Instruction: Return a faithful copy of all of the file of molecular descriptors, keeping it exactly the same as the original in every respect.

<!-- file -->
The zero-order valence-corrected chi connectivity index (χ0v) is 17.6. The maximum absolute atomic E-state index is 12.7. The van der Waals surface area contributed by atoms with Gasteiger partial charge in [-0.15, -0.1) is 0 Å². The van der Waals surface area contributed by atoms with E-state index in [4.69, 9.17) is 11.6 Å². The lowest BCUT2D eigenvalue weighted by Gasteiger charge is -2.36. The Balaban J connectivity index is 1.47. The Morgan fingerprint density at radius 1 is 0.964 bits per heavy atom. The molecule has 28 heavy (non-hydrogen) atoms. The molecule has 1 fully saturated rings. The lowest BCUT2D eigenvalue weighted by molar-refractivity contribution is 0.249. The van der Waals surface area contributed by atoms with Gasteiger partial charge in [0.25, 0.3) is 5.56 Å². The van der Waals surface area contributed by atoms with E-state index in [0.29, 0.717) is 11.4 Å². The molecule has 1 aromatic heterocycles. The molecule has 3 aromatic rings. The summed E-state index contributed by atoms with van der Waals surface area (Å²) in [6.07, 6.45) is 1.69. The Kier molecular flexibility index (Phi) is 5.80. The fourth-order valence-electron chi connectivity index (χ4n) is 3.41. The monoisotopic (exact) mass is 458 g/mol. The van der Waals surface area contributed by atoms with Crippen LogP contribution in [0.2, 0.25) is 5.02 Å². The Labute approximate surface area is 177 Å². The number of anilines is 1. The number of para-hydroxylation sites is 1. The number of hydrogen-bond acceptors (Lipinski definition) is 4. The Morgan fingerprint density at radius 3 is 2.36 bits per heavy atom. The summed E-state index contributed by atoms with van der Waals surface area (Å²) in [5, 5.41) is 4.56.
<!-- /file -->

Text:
The zero-order valence-corrected chi connectivity index (χ0v) is 17.6. The maximum absolute atomic E-state index is 12.7. The van der Waals surface area contributed by atoms with Gasteiger partial charge in [-0.15, -0.1) is 0 Å². The van der Waals surface area contributed by atoms with E-state index in [4.69, 9.17) is 11.6 Å². The lowest BCUT2D eigenvalue weighted by Gasteiger charge is -2.36. The Balaban J connectivity index is 1.47. The Morgan fingerprint density at radius 1 is 0.964 bits per heavy atom. The molecule has 28 heavy (non-hydrogen) atoms. The molecule has 1 fully saturated rings. The lowest BCUT2D eigenvalue weighted by molar-refractivity contribution is 0.249. The van der Waals surface area contributed by atoms with Gasteiger partial charge in [0.25, 0.3) is 5.56 Å². The van der Waals surface area contributed by atoms with E-state index in [0.29, 0.717) is 11.4 Å². The molecule has 1 aromatic heterocycles. The molecule has 3 aromatic rings. The summed E-state index contributed by atoms with van der Waals surface area (Å²) in [6.07, 6.45) is 1.69. The Kier molecular flexibility index (Phi) is 5.80. The fourth-order valence-electron chi connectivity index (χ4n) is 3.41. The monoisotopic (exact) mass is 458 g/mol. The van der Waals surface area contributed by atoms with Crippen LogP contribution in [0.2, 0.25) is 5.02 Å². The Labute approximate surface area is 177 Å². The number of anilines is 1. The number of para-hydroxylation sites is 1. The number of hydrogen-bond acceptors (Lipinski definition) is 4. The Morgan fingerprint density at radius 3 is 2.36 bits per heavy atom. The summed E-state index contributed by atoms with van der Waals surface area (Å²) in [5, 5.41) is 4.56.